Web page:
|Scientific Name:||Oligodon deuvei David, Vogel & van Rooijen, 2008|
|Taxonomic Notes:||This snake is a member of the Oligodon taeniatus group, and prior to its description had been confused with the nominate species (David et al. 2008). Confusion may also be possible with the similar O. barroni and with O. mouhoti, since at least one known specimen exhibits patterning closely resembling the latter species (David et al. 2008).
|Red List Category & Criteria:||Least Concern ver 3.1|
|Assessor(s):||Nguyen, T.Q. & Thy, N.|
|Reviewer(s):||Bowles, P. & Cox, N.A.|
Listed as Least Concern on the basis that, while this species is poorly-known, may be rare, and has an apparently disjunct distribution, it is not apparently subject to any major threats and is known from protected areas.
|Range Description:||This snake has been recorded from isolated localities in Cambodia, southern Viet Nam and Lao PDR, and is expected also to occur in northeastern Thailand (David et al. 2008, Nguyen et al. 2009). In Viet Nam it is known from Dong Province, Ho Chi Minh District and Cat Tien National Park (Geissler et al. 2011). It is known in Cambodia from a single specimen collected from Che Teal Chrum Village, Pursat Province. In Lao PDR it has been recorded only from Vientiane Prefecture, where it is known from the vicinity of Vientiane, Tha Ngon and Wattai. This species has historically been confused with related forms and its true distribution is in need of clarification.|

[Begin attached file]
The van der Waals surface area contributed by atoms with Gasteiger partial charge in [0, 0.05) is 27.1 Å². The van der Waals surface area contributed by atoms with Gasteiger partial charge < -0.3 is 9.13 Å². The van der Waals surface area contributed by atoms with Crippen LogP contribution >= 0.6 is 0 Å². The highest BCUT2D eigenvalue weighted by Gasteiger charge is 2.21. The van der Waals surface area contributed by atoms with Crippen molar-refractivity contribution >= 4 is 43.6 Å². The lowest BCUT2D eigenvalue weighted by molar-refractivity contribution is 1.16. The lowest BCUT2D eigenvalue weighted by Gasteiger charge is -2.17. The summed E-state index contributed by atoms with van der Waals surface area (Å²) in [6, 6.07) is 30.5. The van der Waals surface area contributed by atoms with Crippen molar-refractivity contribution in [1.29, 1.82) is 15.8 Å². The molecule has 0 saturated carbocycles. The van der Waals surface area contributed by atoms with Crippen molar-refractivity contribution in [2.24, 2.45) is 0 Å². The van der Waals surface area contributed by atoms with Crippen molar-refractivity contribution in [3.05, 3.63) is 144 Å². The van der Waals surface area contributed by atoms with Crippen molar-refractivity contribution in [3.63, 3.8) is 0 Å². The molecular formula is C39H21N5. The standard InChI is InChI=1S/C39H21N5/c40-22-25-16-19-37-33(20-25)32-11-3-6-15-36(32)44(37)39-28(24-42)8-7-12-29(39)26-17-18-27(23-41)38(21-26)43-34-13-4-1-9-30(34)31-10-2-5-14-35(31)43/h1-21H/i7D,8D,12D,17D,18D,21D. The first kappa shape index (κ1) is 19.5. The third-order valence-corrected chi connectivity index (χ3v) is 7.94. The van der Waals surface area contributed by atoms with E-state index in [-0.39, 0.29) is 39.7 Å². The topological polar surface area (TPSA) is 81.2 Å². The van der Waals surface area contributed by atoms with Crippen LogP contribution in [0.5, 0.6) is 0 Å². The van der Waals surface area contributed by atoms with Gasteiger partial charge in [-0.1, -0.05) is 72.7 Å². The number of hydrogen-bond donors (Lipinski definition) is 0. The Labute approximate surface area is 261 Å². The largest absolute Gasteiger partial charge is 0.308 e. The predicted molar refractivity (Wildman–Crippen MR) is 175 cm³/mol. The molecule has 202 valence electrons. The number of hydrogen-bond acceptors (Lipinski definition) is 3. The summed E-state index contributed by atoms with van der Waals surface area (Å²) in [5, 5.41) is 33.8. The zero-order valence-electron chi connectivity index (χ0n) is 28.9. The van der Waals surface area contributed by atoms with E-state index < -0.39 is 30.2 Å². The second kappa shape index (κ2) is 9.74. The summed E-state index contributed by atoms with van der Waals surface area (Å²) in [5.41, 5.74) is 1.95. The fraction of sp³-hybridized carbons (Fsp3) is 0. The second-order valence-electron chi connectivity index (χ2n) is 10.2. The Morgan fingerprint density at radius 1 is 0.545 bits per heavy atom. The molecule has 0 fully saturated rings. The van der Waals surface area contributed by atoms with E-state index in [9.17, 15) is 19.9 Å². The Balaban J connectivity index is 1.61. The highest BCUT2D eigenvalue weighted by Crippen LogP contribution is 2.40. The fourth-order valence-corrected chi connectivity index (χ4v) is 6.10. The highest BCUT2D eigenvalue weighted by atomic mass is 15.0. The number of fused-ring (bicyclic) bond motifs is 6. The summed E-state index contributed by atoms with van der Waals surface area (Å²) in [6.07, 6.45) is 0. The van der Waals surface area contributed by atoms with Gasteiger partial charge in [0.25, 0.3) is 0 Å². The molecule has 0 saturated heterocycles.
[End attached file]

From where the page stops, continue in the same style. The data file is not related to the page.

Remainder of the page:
Native:Cambodia; Lao People's Democratic Republic; Viet Nam
|Range Map:||Click here to open the map viewer and explore range.|
|Population:||No population data are available. The original description includes 17 specimens collected over a period since 1932 (David et al. 2008); due to historical confusion over the taxonomic identity of this species no inferences can be made regarding the abundance of this snake. Since the original description only three additional specimens, all from Cat Tien National Park, have been taken (Geissler et al. 2011).|
|Habitat and Ecology:||This is a small, secretive terrestrial snake. Deuve (1970) encountered his specimens of “Oligodon taeniatus”, which turned out to be mostly Oligodon deuvei, during all seasons. Juvenile specimens appeared during the rainy season (July to October). According to Deuve (1985), specimens were collected at day time on the ground, under various pieces of vegetation, or in gardens. It is predominantly crepuscular, but has been observed actively foraging during daytime (Geissler et al. 2011). In Cat Tien, animals have been found along river banks neighbouring rural areas, in disturbed lowland forest. Stomach contents include frogs and tadpoles, suggesting that this species is semi-aquatic (Geissler et al. 2011). The one known Cambodian specimen was collected from villagers near disturbed lowland forest; the precise details of the habitat where the animal was taken are uncertain (T. Neang pers. comm. 2011).|
|Use and Trade:||No use or trade information is available for this species, however there is no commercial demand for species of Oligodon.|
|Major Threat(s):||As this snake has been found in artificial habitats such as gardens and disturbed forest, and in open areas, it is uncertain whether it is likely to be threatened. Forest clearance to make room for villages may impact this species, but it is not clear whether this represents a major threat (T. Neang pers. comm. August 2011).|
|Conservation Actions:||No species-specific conservation measures are in place. This snake has been found in protected areas in Cambodia and Viet Nam. Research is needed to clarify the distribution and population status of this snake, and to determine whether it it is likely to be at risk from land clearance.|
|Citation:||Nguyen, T.Q. & Thy, N. 2012. Oligodon deuvei. The IUCN Red List of Threatened Species 2012: e.T193447A2236969.Downloaded on 20 June 2018.|
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